After more than a year of working from home (WFH), many companies are mulling the end of remote working and a return to the office at least for a few days each week.
Some companies have stated that they are comfortable with working from home for the long term, others expect employees to work to adopt a hybrid working model.
Still others want people back in the office full time.
It may not be that simple: it turns out, the new office could have a lot of empty desks if employers force employees back to work after the great work from home experiment gets closer to the end.
Forcing people back to work five days a week may well threaten talent retention strategies and cause people to simply quit their jobs. This, in particular, is a consideration in a country like South Africa, where the war for talent is fierce.
In a recent EY Global survey of 16 000 respondents, nine out of 10 employees sought flexibility around where and when they work with about half of those indicating that this will be a large determinant for retention and this has to be considered, particularly in a scarce skills market.
So while the hybrid model must support your commercial, financial and other organisational goals, this has to be balanced with what people want.
The EY survey is further substantiated by a recent survey of 3050 people by Blind, an anonymous network for professionals in the US, which sought to understand how the switch back to the in-person office could impact employee turnover if the great remote work experiment were to conclude.
Overall, more than one-third (35%) of respondents said they would quit if WFH ended and 54% said they would not.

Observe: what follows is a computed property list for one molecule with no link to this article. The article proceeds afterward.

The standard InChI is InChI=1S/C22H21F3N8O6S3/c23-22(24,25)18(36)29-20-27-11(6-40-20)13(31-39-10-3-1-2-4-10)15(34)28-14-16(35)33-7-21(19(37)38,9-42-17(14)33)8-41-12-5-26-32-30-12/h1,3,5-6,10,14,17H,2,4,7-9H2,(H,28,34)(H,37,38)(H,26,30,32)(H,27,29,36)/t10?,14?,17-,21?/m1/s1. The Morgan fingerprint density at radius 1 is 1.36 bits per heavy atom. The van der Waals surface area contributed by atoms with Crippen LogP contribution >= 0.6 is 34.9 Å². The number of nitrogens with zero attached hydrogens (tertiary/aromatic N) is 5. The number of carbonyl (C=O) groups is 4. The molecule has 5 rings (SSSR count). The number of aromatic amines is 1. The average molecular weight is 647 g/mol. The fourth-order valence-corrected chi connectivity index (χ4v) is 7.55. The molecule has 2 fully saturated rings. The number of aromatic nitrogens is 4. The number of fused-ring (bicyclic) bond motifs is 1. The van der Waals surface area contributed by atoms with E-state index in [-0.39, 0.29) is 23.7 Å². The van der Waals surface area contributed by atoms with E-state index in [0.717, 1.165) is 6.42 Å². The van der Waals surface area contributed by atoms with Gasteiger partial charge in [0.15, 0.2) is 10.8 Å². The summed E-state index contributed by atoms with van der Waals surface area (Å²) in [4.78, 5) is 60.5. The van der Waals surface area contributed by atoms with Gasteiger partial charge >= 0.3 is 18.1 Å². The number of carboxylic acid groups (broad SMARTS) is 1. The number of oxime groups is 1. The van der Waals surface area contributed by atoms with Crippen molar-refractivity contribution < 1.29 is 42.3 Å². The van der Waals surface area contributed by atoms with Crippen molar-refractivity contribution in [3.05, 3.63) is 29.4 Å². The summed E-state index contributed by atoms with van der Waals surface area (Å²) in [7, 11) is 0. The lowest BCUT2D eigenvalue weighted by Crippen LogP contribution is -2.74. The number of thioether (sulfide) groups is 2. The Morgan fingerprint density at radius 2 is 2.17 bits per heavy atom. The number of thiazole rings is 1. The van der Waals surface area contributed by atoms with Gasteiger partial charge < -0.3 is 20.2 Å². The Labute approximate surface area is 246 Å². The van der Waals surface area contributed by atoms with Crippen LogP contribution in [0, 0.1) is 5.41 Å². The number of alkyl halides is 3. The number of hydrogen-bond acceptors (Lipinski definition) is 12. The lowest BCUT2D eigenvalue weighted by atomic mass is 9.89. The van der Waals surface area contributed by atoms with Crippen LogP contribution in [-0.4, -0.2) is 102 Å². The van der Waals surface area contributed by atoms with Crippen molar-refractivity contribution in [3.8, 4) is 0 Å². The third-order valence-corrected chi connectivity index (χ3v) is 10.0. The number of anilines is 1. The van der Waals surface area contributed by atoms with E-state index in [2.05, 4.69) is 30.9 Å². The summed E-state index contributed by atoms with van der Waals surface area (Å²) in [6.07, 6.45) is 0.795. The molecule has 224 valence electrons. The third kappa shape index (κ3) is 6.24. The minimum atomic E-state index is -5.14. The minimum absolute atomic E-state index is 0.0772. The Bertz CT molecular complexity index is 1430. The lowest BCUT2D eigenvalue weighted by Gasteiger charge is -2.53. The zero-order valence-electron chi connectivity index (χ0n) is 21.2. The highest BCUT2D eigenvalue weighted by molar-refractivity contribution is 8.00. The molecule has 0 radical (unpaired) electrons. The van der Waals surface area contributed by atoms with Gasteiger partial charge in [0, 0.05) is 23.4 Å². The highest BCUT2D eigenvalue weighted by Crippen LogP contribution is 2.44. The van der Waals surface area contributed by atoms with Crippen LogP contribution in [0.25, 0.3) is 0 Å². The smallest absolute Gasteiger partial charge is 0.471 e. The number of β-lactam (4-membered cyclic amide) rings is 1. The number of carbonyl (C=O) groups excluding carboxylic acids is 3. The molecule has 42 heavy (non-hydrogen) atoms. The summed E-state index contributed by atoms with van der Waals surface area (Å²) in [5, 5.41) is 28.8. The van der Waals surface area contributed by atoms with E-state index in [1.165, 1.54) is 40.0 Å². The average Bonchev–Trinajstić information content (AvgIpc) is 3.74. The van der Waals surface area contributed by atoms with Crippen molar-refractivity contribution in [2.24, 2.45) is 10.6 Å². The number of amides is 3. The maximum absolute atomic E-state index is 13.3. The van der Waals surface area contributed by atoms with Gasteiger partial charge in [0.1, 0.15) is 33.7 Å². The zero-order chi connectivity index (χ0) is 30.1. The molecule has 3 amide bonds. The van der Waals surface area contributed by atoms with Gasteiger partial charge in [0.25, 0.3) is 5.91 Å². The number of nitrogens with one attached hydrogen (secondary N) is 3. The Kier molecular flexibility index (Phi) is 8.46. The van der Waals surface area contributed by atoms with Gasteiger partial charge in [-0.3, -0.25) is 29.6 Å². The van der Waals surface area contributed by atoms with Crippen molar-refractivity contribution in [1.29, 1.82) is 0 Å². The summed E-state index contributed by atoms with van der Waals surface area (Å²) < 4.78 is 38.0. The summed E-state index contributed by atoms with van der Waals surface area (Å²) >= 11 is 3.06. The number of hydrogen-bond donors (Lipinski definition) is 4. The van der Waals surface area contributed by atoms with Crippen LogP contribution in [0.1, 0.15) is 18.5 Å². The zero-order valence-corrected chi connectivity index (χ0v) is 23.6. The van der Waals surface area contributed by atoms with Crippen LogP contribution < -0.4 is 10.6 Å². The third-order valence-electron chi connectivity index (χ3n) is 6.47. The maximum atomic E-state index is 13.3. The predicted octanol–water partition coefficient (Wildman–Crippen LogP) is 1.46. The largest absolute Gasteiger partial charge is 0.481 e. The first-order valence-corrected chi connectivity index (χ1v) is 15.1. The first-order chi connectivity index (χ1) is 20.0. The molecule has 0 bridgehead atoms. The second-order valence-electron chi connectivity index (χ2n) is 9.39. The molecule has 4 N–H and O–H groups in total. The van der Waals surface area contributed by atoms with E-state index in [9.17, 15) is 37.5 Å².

Interestingly, 349 respondents (11%) said they had “already negotiated WFH forever.”
The respondents included large sample pools for employees at some leading tech companies including Amazon, Microsoft, Google, Facebook, Apple and more.
Among respondents at Amazon, 43% said they would quit if WFH ended, 51% would not and 5% said they had negotiated remote work indefinitely.
Among the 177 Microsoft respondents, 27% said they would quit if WFH ended, 62% would not. About one-third (31%) of the 154 Google respondents said they would quit if WFH ends, 64% said they would not. More than one-quarter (28%) of the 96 respondents employed at Apple said they would quit if WFH ended, 67% would not.
The results of a Global human resources consulting firm Robert Half survey showed similar findings. They found that one-third of professionals currently working from home would look for a new job if required to return to the office.
Based on internal data as well as proxy market insights, we think South Africans will be more inclined to adopt a hybrid work approach going forward while prioritising the requirements of the job.
In particular, skilled people may prefer the lifestyle of opting to work for a company that allows working from home.
So how should companies respond in order to reconcile the needs of people who need to be in an office to learn, develop and collaborate with those who are more experienced and refuse to return?
Ultimately, companies should focus on designing a workforce model that supports your employees’ adapted need for flexibility due to COVID-19 and 18 months of remote working; one that continues to positively impact their ability to do their jobs efficiently and importantly, to continue to optimally serve your customer base.
Businesses will have to strike the right balance that supports both clients and people. We advise testing and iterations to find that sweet spot.
Dr Hayley Haupt is an EY Africa Workforce Consulting Leader.